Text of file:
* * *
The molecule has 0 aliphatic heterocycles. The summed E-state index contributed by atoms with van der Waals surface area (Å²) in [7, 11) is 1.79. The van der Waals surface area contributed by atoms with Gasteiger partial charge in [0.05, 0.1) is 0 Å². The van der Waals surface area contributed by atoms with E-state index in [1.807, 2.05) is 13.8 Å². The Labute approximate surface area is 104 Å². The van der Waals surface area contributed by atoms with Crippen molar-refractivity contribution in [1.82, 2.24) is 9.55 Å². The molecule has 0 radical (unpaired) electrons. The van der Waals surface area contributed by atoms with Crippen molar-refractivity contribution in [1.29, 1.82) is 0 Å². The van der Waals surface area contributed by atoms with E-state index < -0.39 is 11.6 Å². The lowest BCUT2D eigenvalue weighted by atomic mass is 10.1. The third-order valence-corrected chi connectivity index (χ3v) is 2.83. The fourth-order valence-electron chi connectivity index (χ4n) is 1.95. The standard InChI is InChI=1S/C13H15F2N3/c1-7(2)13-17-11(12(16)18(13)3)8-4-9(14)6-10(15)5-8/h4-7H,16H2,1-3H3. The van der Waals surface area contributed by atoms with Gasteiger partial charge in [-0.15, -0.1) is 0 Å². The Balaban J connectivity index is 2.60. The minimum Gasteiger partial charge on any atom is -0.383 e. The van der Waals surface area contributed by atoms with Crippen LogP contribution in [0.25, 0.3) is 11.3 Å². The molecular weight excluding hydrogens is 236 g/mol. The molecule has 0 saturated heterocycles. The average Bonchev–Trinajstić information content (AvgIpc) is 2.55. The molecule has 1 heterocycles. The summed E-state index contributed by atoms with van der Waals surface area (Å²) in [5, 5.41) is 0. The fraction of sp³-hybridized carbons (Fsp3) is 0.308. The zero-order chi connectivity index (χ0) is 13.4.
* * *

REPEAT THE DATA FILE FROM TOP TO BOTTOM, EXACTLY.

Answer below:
The molecule has 0 aliphatic heterocycles. The summed E-state index contributed by atoms with van der Waals surface area (Å²) in [7, 11) is 1.79. The van der Waals surface area contributed by atoms with Gasteiger partial charge in [0.05, 0.1) is 0 Å². The van der Waals surface area contributed by atoms with E-state index in [1.807, 2.05) is 13.8 Å². The Labute approximate surface area is 104 Å². The van der Waals surface area contributed by atoms with Crippen molar-refractivity contribution in [1.82, 2.24) is 9.55 Å². The molecule has 0 radical (unpaired) electrons. The van der Waals surface area contributed by atoms with Crippen molar-refractivity contribution in [1.29, 1.82) is 0 Å². The van der Waals surface area contributed by atoms with E-state index < -0.39 is 11.6 Å². The lowest BCUT2D eigenvalue weighted by atomic mass is 10.1. The third-order valence-corrected chi connectivity index (χ3v) is 2.83. The fourth-order valence-electron chi connectivity index (χ4n) is 1.95. The standard InChI is InChI=1S/C13H15F2N3/c1-7(2)13-17-11(12(16)18(13)3)8-4-9(14)6-10(15)5-8/h4-7H,16H2,1-3H3. The van der Waals surface area contributed by atoms with Gasteiger partial charge in [-0.15, -0.1) is 0 Å². The Balaban J connectivity index is 2.60. The minimum Gasteiger partial charge on any atom is -0.383 e. The van der Waals surface area contributed by atoms with Crippen LogP contribution in [0.25, 0.3) is 11.3 Å². The molecular weight excluding hydrogens is 236 g/mol. The molecule has 0 saturated heterocycles. The average Bonchev–Trinajstić information content (AvgIpc) is 2.55. The molecule has 1 heterocycles. The summed E-state index contributed by atoms with van der Waals surface area (Å²) in [5, 5.41) is 0. The fraction of sp³-hybridized carbons (Fsp3) is 0.308. The zero-order chi connectivity index (χ0) is 13.4.